Amarin is the first significant post Caro­nia case to consider whether FDA would retain its stranglehold on what informa­tion a manufacturer could and perhaps should disseminate. FDA wagered every­thing and lost on its misguided strategy not to appeal Caronia on the hope that the trial court would accept its voodoo logic and avoid tackling an issue that threat­ens to upend FDA's regulatory framework:

[Amarin's] legal arguments strike at the very heart of the new drug approval pro­cess, and a court decision in Plaintiffs' favor has the potential to establish prec­edent that would return the country to the pre-1962 era when companies were not required to prove that their drugs were safe and effective for each of their intended uses.

FDA Br. (Dkt. 53 filed June 23, 2015) at 3. With a couple notable exceptions, this argument had worked for the FDA for the better part of 50 years, but on August 7, 2015, the court ruled in Amarin's favor.

Proving that life is often stranger than fiction, it is perhaps more than a coinci­ dence that the death of Frances Oldham Kelsey on August 7, 2015, coincides with the Court's opinion in Amarin. Ms. Kelsey is generally credited with the federal reg­ulatory changes in 1962 that required evi­dence of efficacy before a product could be marketed. Those changes were precipitated by the use of thalidomide for nausea dur­ing pregnancy but produced profound de­formities in developing fetuses. The Court in Amarin detailed the widespread use of products for indications, dosages, durations or in combinations not in the approved la­bel and that this widespread off-label use is often recognized as the standard of care in medicine and acknowledged by the Su­preme Court. Amarin, supra, at 5–9.

Give that the terms "promotion," "adver­tising" and "off-label" are not defined in the FDCA it is little surprise that the entire issue has been a muddled mess allowing the FDA to define the terms as it threatened manu­facturers with criminal and civil penalties. The FDA's position as supreme arbiter to ren­der the dissemination of truthful scientific and medical content criminal conduct has waned and Amarin may represent the end of the FDA era of exacting huge penalties from FDA-regulated industry. If a manufacturer cannot be prohibited from disseminating truthful scientific information concern­ing its products, state law may step in to fill the void and find a state law duty to provide more information. Under Caronia and Am­arin such a state law duty might not be sub­ject to federal preemption and may be a more pernicious threat than federal enforcement.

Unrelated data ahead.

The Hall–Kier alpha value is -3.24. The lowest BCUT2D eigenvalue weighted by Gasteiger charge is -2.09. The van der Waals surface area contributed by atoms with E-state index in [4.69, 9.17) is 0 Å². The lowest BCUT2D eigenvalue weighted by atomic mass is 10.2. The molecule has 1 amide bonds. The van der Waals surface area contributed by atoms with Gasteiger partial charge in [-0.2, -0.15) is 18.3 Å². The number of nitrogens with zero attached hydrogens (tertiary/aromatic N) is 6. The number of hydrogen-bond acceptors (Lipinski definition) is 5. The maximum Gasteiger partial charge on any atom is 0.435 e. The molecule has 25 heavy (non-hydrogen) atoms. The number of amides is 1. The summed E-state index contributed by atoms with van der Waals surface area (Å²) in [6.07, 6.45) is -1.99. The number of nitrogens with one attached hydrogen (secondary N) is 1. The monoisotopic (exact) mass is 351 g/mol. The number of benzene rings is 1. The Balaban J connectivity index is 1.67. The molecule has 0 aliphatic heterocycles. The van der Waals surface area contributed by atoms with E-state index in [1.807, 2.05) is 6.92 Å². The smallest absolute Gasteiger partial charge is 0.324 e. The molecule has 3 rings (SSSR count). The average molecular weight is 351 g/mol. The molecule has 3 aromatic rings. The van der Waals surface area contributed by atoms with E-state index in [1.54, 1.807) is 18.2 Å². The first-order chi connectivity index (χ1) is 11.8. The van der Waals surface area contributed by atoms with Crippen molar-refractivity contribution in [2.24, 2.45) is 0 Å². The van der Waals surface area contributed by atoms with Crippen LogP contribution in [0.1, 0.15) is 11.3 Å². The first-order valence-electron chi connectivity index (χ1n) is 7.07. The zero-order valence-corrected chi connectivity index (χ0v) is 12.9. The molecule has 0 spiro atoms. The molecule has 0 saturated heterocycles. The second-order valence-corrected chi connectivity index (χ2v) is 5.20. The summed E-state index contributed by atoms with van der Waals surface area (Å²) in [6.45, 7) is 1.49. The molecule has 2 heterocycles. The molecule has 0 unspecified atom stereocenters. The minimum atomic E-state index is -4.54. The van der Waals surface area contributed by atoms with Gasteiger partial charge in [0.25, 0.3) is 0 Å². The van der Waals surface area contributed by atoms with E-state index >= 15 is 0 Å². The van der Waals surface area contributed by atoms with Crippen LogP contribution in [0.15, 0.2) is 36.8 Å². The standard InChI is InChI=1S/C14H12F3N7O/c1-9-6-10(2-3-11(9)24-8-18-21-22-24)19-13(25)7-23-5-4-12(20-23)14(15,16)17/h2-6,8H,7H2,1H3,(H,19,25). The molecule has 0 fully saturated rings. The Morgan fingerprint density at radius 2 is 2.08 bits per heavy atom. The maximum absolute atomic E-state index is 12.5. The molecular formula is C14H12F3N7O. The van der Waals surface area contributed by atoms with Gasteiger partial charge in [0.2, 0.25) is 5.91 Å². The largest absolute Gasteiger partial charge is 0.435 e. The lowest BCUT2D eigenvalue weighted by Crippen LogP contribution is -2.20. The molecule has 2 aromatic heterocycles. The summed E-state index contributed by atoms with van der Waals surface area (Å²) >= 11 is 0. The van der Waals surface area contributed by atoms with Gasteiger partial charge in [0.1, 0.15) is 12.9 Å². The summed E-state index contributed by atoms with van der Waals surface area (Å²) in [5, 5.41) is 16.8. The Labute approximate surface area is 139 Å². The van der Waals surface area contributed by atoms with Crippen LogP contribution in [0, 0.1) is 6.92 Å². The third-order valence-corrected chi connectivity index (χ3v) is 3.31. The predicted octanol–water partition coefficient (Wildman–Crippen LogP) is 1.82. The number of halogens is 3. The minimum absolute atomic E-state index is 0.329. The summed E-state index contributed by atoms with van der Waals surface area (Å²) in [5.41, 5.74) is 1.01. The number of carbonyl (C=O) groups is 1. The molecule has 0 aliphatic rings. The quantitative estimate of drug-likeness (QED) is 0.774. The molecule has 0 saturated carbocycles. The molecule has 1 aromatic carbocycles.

Highlighting the Second circuit opin­ion in Caronia the district court in Ama­rin rejected the government's rewriting of Caronia holding: "Where the speech at is­sue consists of truthful and non-misleading speech promoting the off-label use of an FDA-approved drug, such speech, under Caronia, cannot be the act upon which an action for misbranding is based." Id at 49.

If anything is clear from the FDA's posi­tions in Allergan and Amarin, it is that de­termining a product's classification should remain solely within the FDA's purview. It is strange indeed that delivering a pathway around preemption may have come from manufacturers themselves. Leaving the de­cision of whether a manufacture's conduct renders a product a new drug or device and whether sufficient truthful information was provided to the ipse dixit of state court ju­ries is an invitation for patchwork determi­nations and litigation chaos.

Conclusion

The Supreme Court is refusing or neglect­ing to take the opportunity to bring clarity to parallel claims for FDA-regulated indus­try. Unless or until the Supreme Court or Congress brings clarity to limit state law claims for conduct under the FDCA, courts may follow the government's per­missive approach to parallel claims, imper­iling manufacturers.

As for Amarin, due process, defer­ence and First Amendment challenges have been a gathering storm over the FDA's stronghold of truthful scientific and medical information. As the deluge is realized, the chaos that ensues may be self-inflicted